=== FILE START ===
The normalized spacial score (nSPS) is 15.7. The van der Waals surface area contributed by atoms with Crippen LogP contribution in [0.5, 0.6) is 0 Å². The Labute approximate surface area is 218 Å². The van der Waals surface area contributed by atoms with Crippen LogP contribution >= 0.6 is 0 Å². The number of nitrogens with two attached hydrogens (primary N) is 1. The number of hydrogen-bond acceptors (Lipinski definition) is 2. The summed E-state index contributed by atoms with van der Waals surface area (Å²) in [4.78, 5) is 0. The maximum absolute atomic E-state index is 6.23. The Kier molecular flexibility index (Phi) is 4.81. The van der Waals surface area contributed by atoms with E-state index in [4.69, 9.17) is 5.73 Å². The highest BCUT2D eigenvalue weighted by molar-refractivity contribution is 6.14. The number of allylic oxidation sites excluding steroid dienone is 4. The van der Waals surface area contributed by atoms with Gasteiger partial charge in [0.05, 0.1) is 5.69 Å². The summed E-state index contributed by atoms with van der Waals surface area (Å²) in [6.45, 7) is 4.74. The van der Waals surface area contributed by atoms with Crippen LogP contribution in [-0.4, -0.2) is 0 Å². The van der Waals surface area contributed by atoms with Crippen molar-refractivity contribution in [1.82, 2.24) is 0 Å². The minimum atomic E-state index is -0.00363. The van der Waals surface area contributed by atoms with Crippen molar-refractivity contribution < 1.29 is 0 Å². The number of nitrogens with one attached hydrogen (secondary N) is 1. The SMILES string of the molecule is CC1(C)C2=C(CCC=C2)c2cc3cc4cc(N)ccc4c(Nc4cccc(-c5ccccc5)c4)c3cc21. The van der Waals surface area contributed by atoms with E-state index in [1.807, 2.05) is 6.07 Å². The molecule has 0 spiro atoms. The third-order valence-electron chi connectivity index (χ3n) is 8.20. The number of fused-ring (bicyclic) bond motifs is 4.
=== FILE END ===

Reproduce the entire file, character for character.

The normalized spacial score (nSPS) is 15.7. The van der Waals surface area contributed by atoms with Crippen LogP contribution in [0.5, 0.6) is 0 Å². The Labute approximate surface area is 218 Å². The van der Waals surface area contributed by atoms with Crippen LogP contribution >= 0.6 is 0 Å². The number of nitrogens with two attached hydrogens (primary N) is 1. The number of hydrogen-bond acceptors (Lipinski definition) is 2. The summed E-state index contributed by atoms with van der Waals surface area (Å²) in [4.78, 5) is 0. The maximum absolute atomic E-state index is 6.23. The Kier molecular flexibility index (Phi) is 4.81. The van der Waals surface area contributed by atoms with E-state index in [4.69, 9.17) is 5.73 Å². The highest BCUT2D eigenvalue weighted by molar-refractivity contribution is 6.14. The number of allylic oxidation sites excluding steroid dienone is 4. The van der Waals surface area contributed by atoms with Gasteiger partial charge in [0.05, 0.1) is 5.69 Å². The summed E-state index contributed by atoms with van der Waals surface area (Å²) in [6.45, 7) is 4.74. The van der Waals surface area contributed by atoms with Crippen LogP contribution in [-0.4, -0.2) is 0 Å². The van der Waals surface area contributed by atoms with Crippen molar-refractivity contribution in [1.82, 2.24) is 0 Å². The minimum atomic E-state index is -0.00363. The van der Waals surface area contributed by atoms with Crippen molar-refractivity contribution < 1.29 is 0 Å². The number of nitrogens with one attached hydrogen (secondary N) is 1. The SMILES string of the molecule is CC1(C)C2=C(CCC=C2)c2cc3cc4cc(N)ccc4c(Nc4cccc(-c5ccccc5)c4)c3cc21. The van der Waals surface area contributed by atoms with E-state index in [1.807, 2.05) is 6.07 Å². The molecule has 0 spiro atoms. The third-order valence-electron chi connectivity index (χ3n) is 8.20. The number of fused-ring (bicyclic) bond motifs is 4.